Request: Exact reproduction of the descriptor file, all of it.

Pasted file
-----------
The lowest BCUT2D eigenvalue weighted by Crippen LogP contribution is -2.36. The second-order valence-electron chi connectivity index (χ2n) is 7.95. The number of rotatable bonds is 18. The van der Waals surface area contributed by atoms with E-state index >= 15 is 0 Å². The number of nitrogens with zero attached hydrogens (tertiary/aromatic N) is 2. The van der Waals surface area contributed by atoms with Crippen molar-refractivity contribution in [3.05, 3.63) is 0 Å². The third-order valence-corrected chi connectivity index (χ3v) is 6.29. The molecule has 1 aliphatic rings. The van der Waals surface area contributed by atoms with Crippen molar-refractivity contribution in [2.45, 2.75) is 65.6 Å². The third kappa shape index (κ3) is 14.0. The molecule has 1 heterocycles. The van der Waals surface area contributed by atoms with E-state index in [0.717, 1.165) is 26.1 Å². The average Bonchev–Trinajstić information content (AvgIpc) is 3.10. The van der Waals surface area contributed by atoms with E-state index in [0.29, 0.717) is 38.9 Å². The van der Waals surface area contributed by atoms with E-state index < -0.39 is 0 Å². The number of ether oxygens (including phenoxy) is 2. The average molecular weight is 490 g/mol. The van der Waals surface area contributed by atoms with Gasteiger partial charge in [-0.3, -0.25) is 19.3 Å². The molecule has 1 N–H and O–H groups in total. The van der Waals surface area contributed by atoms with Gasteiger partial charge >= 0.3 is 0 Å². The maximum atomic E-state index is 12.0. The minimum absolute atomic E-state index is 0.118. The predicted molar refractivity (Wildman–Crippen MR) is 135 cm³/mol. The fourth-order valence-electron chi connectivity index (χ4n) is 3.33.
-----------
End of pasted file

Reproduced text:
The lowest BCUT2D eigenvalue weighted by Crippen LogP contribution is -2.36. The second-order valence-electron chi connectivity index (χ2n) is 7.95. The number of rotatable bonds is 18. The van der Waals surface area contributed by atoms with E-state index >= 15 is 0 Å². The number of nitrogens with zero attached hydrogens (tertiary/aromatic N) is 2. The van der Waals surface area contributed by atoms with Crippen molar-refractivity contribution in [3.05, 3.63) is 0 Å². The third-order valence-corrected chi connectivity index (χ3v) is 6.29. The molecule has 1 aliphatic rings. The van der Waals surface area contributed by atoms with Crippen molar-refractivity contribution in [2.45, 2.75) is 65.6 Å². The third kappa shape index (κ3) is 14.0. The molecule has 1 heterocycles. The van der Waals surface area contributed by atoms with E-state index in [0.717, 1.165) is 26.1 Å². The average Bonchev–Trinajstić information content (AvgIpc) is 3.10. The van der Waals surface area contributed by atoms with E-state index in [0.29, 0.717) is 38.9 Å². The van der Waals surface area contributed by atoms with E-state index < -0.39 is 0 Å². The number of ether oxygens (including phenoxy) is 2. The average molecular weight is 490 g/mol. The van der Waals surface area contributed by atoms with Gasteiger partial charge in [-0.3, -0.25) is 19.3 Å². The molecule has 1 N–H and O–H groups in total. The van der Waals surface area contributed by atoms with Gasteiger partial charge >= 0.3 is 0 Å². The maximum atomic E-state index is 12.0. The minimum absolute atomic E-state index is 0.118. The predicted molar refractivity (Wildman–Crippen MR) is 135 cm³/mol. The fourth-order valence-electron chi connectivity index (χ4n) is 3.33.